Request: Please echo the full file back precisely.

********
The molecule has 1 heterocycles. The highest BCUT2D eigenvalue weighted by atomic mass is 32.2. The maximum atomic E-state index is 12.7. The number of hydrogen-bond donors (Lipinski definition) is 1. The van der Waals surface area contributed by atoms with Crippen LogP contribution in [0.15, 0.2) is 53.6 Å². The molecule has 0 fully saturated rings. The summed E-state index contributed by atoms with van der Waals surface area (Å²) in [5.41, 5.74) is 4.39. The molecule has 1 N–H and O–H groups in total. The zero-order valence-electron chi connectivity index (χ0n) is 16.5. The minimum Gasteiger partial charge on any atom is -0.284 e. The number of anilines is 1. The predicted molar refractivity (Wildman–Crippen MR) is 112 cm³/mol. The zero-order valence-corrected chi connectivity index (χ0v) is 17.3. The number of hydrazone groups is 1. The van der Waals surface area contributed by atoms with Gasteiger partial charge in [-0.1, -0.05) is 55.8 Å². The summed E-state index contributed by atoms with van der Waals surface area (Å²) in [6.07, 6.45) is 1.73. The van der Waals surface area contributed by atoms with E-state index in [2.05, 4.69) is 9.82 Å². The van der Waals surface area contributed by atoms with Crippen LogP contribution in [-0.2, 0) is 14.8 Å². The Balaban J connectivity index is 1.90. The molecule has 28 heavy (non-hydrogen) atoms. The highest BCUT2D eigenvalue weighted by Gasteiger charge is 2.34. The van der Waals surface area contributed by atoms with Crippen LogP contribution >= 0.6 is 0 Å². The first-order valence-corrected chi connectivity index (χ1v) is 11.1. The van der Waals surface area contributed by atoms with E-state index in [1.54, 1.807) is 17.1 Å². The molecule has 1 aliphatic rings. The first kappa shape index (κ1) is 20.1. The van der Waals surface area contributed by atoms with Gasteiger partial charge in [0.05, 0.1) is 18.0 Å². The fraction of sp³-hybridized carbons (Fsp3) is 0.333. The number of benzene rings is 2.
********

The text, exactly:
The molecule has 1 heterocycles. The highest BCUT2D eigenvalue weighted by atomic mass is 32.2. The maximum atomic E-state index is 12.7. The number of hydrogen-bond donors (Lipinski definition) is 1. The van der Waals surface area contributed by atoms with Crippen LogP contribution in [0.15, 0.2) is 53.6 Å². The molecule has 0 fully saturated rings. The summed E-state index contributed by atoms with van der Waals surface area (Å²) in [5.41, 5.74) is 4.39. The molecule has 1 N–H and O–H groups in total. The zero-order valence-electron chi connectivity index (χ0n) is 16.5. The minimum Gasteiger partial charge on any atom is -0.284 e. The number of anilines is 1. The predicted molar refractivity (Wildman–Crippen MR) is 112 cm³/mol. The zero-order valence-corrected chi connectivity index (χ0v) is 17.3. The number of hydrazone groups is 1. The van der Waals surface area contributed by atoms with Gasteiger partial charge in [-0.1, -0.05) is 55.8 Å². The summed E-state index contributed by atoms with van der Waals surface area (Å²) in [6.07, 6.45) is 1.73. The van der Waals surface area contributed by atoms with E-state index in [2.05, 4.69) is 9.82 Å². The van der Waals surface area contributed by atoms with Crippen LogP contribution in [-0.2, 0) is 14.8 Å². The Balaban J connectivity index is 1.90. The molecule has 28 heavy (non-hydrogen) atoms. The highest BCUT2D eigenvalue weighted by Gasteiger charge is 2.34. The van der Waals surface area contributed by atoms with Crippen LogP contribution >= 0.6 is 0 Å². The first-order valence-corrected chi connectivity index (χ1v) is 11.1. The van der Waals surface area contributed by atoms with E-state index in [1.54, 1.807) is 17.1 Å². The molecule has 1 aliphatic rings. The first kappa shape index (κ1) is 20.1. The van der Waals surface area contributed by atoms with Gasteiger partial charge in [0.05, 0.1) is 18.0 Å². The fraction of sp³-hybridized carbons (Fsp3) is 0.333. The number of benzene rings is 2.